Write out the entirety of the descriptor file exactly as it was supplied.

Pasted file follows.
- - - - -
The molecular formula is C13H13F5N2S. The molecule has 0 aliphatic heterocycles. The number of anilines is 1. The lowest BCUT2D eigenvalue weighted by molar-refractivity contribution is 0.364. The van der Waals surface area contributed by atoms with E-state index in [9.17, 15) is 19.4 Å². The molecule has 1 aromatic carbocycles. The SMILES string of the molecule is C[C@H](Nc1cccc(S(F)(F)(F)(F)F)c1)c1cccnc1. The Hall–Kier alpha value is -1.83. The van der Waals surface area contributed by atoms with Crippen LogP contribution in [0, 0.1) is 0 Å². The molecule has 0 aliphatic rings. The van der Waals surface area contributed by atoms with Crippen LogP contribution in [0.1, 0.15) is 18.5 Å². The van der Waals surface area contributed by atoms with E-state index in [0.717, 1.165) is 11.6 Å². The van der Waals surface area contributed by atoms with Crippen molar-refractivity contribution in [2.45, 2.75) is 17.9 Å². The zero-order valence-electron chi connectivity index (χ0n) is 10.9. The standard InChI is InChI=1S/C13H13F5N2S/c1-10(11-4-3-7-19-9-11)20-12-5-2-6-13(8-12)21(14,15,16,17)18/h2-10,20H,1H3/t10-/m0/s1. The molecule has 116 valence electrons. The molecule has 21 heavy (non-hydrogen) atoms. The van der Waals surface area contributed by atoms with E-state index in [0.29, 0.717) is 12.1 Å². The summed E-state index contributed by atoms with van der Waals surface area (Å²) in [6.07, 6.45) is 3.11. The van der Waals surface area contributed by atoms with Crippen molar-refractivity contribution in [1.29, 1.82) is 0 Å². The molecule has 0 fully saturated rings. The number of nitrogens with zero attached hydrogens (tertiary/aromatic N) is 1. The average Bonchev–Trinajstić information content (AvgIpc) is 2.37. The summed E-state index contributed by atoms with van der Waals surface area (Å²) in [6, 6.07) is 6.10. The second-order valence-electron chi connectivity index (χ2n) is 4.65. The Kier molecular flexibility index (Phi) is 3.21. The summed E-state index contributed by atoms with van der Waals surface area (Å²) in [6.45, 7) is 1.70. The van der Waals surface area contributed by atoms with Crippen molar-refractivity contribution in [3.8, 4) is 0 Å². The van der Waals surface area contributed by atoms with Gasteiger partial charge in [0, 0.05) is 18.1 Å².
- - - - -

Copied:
The molecular formula is C13H13F5N2S. The molecule has 0 aliphatic heterocycles. The number of anilines is 1. The lowest BCUT2D eigenvalue weighted by molar-refractivity contribution is 0.364. The van der Waals surface area contributed by atoms with E-state index in [9.17, 15) is 19.4 Å². The molecule has 1 aromatic carbocycles. The SMILES string of the molecule is C[C@H](Nc1cccc(S(F)(F)(F)(F)F)c1)c1cccnc1. The Hall–Kier alpha value is -1.83. The van der Waals surface area contributed by atoms with Crippen LogP contribution in [0, 0.1) is 0 Å². The molecule has 0 aliphatic rings. The van der Waals surface area contributed by atoms with Crippen LogP contribution in [0.1, 0.15) is 18.5 Å². The van der Waals surface area contributed by atoms with E-state index in [0.717, 1.165) is 11.6 Å². The van der Waals surface area contributed by atoms with Crippen molar-refractivity contribution in [2.45, 2.75) is 17.9 Å². The zero-order valence-electron chi connectivity index (χ0n) is 10.9. The standard InChI is InChI=1S/C13H13F5N2S/c1-10(11-4-3-7-19-9-11)20-12-5-2-6-13(8-12)21(14,15,16,17)18/h2-10,20H,1H3/t10-/m0/s1. The molecule has 116 valence electrons. The molecule has 21 heavy (non-hydrogen) atoms. The van der Waals surface area contributed by atoms with E-state index in [0.29, 0.717) is 12.1 Å². The summed E-state index contributed by atoms with van der Waals surface area (Å²) in [6.07, 6.45) is 3.11. The van der Waals surface area contributed by atoms with Crippen molar-refractivity contribution in [1.29, 1.82) is 0 Å². The molecule has 0 fully saturated rings. The number of nitrogens with zero attached hydrogens (tertiary/aromatic N) is 1. The average Bonchev–Trinajstić information content (AvgIpc) is 2.37. The summed E-state index contributed by atoms with van der Waals surface area (Å²) in [6, 6.07) is 6.10. The second-order valence-electron chi connectivity index (χ2n) is 4.65. The Kier molecular flexibility index (Phi) is 3.21. The summed E-state index contributed by atoms with van der Waals surface area (Å²) in [6.45, 7) is 1.70. The van der Waals surface area contributed by atoms with Crippen molar-refractivity contribution in [3.8, 4) is 0 Å². The van der Waals surface area contributed by atoms with Gasteiger partial charge in [0, 0.05) is 18.1 Å².